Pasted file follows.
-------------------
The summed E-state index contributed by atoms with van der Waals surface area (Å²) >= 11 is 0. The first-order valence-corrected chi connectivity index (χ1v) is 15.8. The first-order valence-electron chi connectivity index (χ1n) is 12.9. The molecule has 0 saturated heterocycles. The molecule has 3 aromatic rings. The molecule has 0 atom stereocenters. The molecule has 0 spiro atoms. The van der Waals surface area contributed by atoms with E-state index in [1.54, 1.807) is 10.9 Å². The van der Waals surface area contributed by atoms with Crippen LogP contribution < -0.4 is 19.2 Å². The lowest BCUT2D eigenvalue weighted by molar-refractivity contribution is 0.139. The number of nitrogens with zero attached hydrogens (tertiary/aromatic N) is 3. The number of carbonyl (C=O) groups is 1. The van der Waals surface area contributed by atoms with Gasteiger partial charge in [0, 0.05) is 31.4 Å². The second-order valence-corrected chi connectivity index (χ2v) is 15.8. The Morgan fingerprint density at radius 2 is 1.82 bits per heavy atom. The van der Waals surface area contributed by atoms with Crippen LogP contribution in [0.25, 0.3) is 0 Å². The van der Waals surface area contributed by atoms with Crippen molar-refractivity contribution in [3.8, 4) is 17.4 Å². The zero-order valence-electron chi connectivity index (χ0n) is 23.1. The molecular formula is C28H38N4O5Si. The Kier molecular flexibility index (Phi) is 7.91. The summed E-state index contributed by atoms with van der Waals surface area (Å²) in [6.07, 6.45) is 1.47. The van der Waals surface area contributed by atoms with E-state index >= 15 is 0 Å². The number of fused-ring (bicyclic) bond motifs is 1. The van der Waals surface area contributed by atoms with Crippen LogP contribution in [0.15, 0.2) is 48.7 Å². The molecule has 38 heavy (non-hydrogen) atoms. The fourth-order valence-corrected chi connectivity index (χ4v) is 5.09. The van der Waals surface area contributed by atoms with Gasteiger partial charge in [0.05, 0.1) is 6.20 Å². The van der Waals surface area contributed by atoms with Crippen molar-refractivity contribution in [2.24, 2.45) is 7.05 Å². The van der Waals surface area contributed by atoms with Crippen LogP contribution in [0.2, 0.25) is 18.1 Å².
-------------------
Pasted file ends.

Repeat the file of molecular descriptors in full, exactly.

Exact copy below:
The summed E-state index contributed by atoms with van der Waals surface area (Å²) >= 11 is 0. The first-order valence-corrected chi connectivity index (χ1v) is 15.8. The first-order valence-electron chi connectivity index (χ1n) is 12.9. The molecule has 0 saturated heterocycles. The molecule has 3 aromatic rings. The molecule has 0 atom stereocenters. The molecule has 0 spiro atoms. The van der Waals surface area contributed by atoms with E-state index in [1.54, 1.807) is 10.9 Å². The van der Waals surface area contributed by atoms with Crippen LogP contribution < -0.4 is 19.2 Å². The lowest BCUT2D eigenvalue weighted by molar-refractivity contribution is 0.139. The number of nitrogens with zero attached hydrogens (tertiary/aromatic N) is 3. The number of carbonyl (C=O) groups is 1. The van der Waals surface area contributed by atoms with Gasteiger partial charge in [0, 0.05) is 31.4 Å². The second-order valence-corrected chi connectivity index (χ2v) is 15.8. The Morgan fingerprint density at radius 2 is 1.82 bits per heavy atom. The van der Waals surface area contributed by atoms with Crippen LogP contribution in [0.25, 0.3) is 0 Å². The van der Waals surface area contributed by atoms with Crippen molar-refractivity contribution in [3.8, 4) is 17.4 Å². The zero-order valence-electron chi connectivity index (χ0n) is 23.1. The molecular formula is C28H38N4O5Si. The Kier molecular flexibility index (Phi) is 7.91. The summed E-state index contributed by atoms with van der Waals surface area (Å²) in [6.07, 6.45) is 1.47. The van der Waals surface area contributed by atoms with E-state index >= 15 is 0 Å². The number of fused-ring (bicyclic) bond motifs is 1. The van der Waals surface area contributed by atoms with Crippen LogP contribution in [0.15, 0.2) is 48.7 Å². The molecule has 38 heavy (non-hydrogen) atoms. The fourth-order valence-corrected chi connectivity index (χ4v) is 5.09. The van der Waals surface area contributed by atoms with Gasteiger partial charge in [0.05, 0.1) is 6.20 Å². The van der Waals surface area contributed by atoms with Crippen molar-refractivity contribution in [2.24, 2.45) is 7.05 Å². The van der Waals surface area contributed by atoms with Crippen LogP contribution in [0.2, 0.25) is 18.1 Å².